LIMBO

LIMBO is what every platformer should strive to be. Great story, eerie atmosphere, awesome animations and, above-all, mindboggling puzzles which when finally solved give you a great sense of achievement. My only grievance relates to a certain type of puzzles (not going to mention which so as not to spoil the game) but these are probably a matter of preference. Overall a nice little gem everyone should own. 10/10

Space Generals v1?

Lately, due to work and personal interest I have been experimenting with Unity. It is a very nice and simple 3D engine with a lot to offer in terms of features and capabilities. I am hoping that in the following months I will be able to use it in order to perform a re-write of Space Generals. While Space Generals (version 0) met its requirements as one of  my Master’s case-studies, it is in a dire need of a bottom-up overhaul. This will probably mean having to make do without a Haskell back-end and a Google Web Toolkit-based front-end. If Unity allows me to call external executables I might re-use the Haskell back-end as is and simply use Unity instead of GWT for the front-end. More on this as I make more progress…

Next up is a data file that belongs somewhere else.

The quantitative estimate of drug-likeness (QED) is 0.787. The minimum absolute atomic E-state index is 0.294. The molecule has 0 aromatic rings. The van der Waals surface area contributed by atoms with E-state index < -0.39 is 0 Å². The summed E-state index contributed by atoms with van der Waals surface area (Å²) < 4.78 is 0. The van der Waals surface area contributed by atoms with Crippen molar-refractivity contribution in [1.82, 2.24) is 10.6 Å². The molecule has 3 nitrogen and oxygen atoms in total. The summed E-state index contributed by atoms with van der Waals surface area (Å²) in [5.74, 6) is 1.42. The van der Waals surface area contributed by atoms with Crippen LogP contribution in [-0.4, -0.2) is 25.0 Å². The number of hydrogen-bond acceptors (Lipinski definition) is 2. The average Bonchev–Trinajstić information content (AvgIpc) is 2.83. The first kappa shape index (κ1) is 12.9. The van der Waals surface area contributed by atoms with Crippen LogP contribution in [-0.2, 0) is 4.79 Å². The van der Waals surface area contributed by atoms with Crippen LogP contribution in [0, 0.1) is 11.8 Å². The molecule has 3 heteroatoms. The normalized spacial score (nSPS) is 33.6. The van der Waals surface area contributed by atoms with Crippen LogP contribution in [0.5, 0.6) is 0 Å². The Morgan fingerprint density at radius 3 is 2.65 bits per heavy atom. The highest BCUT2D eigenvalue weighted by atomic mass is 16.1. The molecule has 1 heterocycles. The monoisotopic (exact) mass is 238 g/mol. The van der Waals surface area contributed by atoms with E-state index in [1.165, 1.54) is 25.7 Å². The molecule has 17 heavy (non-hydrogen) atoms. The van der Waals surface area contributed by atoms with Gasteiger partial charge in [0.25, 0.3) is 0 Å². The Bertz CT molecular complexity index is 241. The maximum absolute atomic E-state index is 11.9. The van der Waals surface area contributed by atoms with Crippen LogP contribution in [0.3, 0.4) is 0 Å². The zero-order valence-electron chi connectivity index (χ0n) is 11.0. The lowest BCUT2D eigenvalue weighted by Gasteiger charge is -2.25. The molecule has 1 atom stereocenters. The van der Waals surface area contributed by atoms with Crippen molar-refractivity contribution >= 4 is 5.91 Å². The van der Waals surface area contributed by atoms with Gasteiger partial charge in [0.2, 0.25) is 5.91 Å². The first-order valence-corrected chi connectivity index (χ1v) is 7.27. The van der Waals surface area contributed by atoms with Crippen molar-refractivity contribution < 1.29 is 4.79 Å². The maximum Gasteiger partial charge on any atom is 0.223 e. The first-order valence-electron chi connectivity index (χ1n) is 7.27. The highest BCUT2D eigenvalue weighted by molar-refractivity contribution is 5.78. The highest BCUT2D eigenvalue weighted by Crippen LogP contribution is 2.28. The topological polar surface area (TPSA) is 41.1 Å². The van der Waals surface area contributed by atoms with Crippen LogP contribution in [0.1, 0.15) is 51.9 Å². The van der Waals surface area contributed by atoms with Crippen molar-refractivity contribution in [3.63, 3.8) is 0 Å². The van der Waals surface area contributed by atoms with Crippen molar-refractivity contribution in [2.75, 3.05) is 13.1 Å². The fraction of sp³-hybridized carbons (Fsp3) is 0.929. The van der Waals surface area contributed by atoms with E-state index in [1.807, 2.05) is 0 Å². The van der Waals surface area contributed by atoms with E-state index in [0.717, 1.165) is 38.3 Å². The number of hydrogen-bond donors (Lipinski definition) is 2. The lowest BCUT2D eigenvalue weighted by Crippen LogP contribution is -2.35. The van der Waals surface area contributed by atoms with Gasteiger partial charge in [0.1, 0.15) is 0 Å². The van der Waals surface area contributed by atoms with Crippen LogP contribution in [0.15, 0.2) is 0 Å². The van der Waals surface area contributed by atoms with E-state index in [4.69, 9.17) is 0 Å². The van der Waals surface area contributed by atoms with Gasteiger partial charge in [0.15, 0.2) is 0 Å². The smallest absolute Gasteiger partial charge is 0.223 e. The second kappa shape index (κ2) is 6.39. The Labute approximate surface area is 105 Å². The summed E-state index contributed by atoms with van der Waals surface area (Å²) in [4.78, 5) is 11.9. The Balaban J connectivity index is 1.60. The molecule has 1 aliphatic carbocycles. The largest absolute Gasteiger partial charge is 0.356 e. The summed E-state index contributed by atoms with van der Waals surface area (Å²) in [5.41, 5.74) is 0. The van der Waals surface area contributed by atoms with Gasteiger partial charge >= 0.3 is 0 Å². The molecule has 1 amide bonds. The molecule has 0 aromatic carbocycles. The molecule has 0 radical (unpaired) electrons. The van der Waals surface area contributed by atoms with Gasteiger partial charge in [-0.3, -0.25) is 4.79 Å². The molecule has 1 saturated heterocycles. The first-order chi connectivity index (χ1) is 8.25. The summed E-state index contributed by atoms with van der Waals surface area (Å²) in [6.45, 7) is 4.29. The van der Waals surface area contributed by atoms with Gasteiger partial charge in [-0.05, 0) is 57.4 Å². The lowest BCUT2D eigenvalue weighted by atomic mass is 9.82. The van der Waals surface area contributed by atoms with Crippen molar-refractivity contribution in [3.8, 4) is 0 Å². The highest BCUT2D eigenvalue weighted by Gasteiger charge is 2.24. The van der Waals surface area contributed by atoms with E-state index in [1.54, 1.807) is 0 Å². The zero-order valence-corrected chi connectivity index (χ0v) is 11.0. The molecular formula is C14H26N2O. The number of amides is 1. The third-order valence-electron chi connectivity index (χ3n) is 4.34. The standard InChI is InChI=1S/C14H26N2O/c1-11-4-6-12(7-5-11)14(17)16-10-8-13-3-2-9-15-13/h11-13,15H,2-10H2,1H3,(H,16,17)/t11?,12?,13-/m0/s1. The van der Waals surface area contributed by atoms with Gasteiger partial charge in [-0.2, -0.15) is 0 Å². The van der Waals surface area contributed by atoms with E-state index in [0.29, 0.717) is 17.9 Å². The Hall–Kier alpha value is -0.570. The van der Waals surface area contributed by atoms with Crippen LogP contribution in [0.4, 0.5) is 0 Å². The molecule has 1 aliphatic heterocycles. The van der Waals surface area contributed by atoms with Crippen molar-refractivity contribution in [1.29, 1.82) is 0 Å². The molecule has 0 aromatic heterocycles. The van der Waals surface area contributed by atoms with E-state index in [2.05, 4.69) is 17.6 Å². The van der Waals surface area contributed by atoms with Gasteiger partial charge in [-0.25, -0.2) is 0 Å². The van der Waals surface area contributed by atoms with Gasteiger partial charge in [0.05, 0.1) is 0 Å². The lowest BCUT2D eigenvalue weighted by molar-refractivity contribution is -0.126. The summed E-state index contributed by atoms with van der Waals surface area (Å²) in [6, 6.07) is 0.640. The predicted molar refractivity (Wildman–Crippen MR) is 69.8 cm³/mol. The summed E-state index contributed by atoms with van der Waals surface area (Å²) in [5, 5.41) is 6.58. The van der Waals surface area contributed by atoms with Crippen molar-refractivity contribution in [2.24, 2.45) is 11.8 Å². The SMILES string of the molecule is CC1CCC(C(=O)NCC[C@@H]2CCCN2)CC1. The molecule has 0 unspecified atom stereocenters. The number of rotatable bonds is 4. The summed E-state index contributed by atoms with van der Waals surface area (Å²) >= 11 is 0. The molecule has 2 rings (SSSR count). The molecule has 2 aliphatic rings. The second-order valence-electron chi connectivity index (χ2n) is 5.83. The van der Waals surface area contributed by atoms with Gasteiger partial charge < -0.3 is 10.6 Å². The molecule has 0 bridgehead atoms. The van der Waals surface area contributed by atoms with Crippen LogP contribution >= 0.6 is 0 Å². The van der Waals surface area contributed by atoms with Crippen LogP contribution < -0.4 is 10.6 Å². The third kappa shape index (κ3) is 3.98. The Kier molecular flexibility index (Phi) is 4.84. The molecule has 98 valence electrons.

In the meantime I am back to studying vectors and matrices with the hope that this allows me to refresh my memory and to better understand the various functions provided by the Unity API. In the end, while the API does a fantastic job to simplify and abstract, I feel that a basic knowledge of the underlying mathematics is a good plus. (Now I wish that my brain had conveniently kept its knowledge of this subject from pure maths classes, but apparently mathematics topics are like languages for me, they become rusty if not used from time to time.) The next step after this would be to go through various tutorials in order gain some experience and insight on how to best design and implement Space Generals using Unity. Finally, it will be my turn to get my hands dirty and give it a good shot.

Once more I am hoping that this blog will be a way for me to share what I have learned and to keep a journal of the game’s process.

4Blocks Source Code

Today I decided to try my hand at releasing a cabal package with the 4Blocks code. I finally managed: http://hackage.haskell.org/package/4Blocks-0.2. (I made a newbie mistake in 0.1 so please ignore that release).

Unfortunately the library can be compiled only with, as far as i know:

  • GHC 6.8.3
  • Gtk2hs 0.9.13